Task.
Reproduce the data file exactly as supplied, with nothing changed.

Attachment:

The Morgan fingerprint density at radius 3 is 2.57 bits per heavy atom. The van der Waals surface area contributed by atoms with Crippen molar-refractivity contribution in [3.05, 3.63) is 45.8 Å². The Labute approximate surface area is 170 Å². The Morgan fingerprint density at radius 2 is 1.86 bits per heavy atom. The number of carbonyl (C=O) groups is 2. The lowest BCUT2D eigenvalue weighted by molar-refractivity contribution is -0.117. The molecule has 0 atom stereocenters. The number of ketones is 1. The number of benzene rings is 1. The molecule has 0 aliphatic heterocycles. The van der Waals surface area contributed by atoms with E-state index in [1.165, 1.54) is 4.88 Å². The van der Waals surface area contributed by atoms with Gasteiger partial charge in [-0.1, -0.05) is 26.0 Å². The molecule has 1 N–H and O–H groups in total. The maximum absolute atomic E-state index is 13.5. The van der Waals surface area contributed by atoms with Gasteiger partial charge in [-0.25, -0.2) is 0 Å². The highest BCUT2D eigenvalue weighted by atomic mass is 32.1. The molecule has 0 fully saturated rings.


The Morgan fingerprint density at radius 3 is 2.57 bits per heavy atom. The van der Waals surface area contributed by atoms with Crippen molar-refractivity contribution in [3.05, 3.63) is 45.8 Å². The Labute approximate surface area is 170 Å². The Morgan fingerprint density at radius 2 is 1.86 bits per heavy atom. The number of carbonyl (C=O) groups is 2. The lowest BCUT2D eigenvalue weighted by molar-refractivity contribution is -0.117. The molecule has 0 atom stereocenters. The number of ketones is 1. The number of benzene rings is 1. The molecule has 0 aliphatic heterocycles. The van der Waals surface area contributed by atoms with E-state index in [1.165, 1.54) is 4.88 Å². The van der Waals surface area contributed by atoms with Gasteiger partial charge in [-0.1, -0.05) is 26.0 Å². The molecule has 1 N–H and O–H groups in total. The maximum absolute atomic E-state index is 13.5. The van der Waals surface area contributed by atoms with Gasteiger partial charge in [-0.25, -0.2) is 0 Å². The highest BCUT2D eigenvalue weighted by atomic mass is 32.1. The molecule has 0 fully saturated rings.